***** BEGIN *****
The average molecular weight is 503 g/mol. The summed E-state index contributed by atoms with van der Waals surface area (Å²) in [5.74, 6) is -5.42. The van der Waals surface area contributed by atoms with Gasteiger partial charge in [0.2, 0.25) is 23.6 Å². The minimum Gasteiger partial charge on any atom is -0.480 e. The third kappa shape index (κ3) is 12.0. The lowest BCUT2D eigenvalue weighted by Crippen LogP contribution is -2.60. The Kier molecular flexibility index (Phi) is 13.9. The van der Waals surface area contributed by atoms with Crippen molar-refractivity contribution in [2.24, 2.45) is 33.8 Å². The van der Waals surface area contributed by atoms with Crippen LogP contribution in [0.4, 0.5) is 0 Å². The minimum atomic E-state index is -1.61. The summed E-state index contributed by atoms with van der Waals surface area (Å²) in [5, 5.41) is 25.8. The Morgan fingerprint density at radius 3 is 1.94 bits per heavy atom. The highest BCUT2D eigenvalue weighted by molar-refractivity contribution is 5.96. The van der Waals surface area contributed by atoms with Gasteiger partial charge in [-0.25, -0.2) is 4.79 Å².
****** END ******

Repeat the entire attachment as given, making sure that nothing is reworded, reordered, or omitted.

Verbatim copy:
The average molecular weight is 503 g/mol. The summed E-state index contributed by atoms with van der Waals surface area (Å²) in [5.74, 6) is -5.42. The van der Waals surface area contributed by atoms with Gasteiger partial charge in [0.2, 0.25) is 23.6 Å². The minimum Gasteiger partial charge on any atom is -0.480 e. The third kappa shape index (κ3) is 12.0. The lowest BCUT2D eigenvalue weighted by Crippen LogP contribution is -2.60. The Kier molecular flexibility index (Phi) is 13.9. The van der Waals surface area contributed by atoms with Crippen molar-refractivity contribution in [2.24, 2.45) is 33.8 Å². The van der Waals surface area contributed by atoms with Crippen LogP contribution in [0.4, 0.5) is 0 Å². The minimum atomic E-state index is -1.61. The summed E-state index contributed by atoms with van der Waals surface area (Å²) in [5, 5.41) is 25.8. The Morgan fingerprint density at radius 3 is 1.94 bits per heavy atom. The highest BCUT2D eigenvalue weighted by molar-refractivity contribution is 5.96. The van der Waals surface area contributed by atoms with Gasteiger partial charge in [-0.25, -0.2) is 4.79 Å².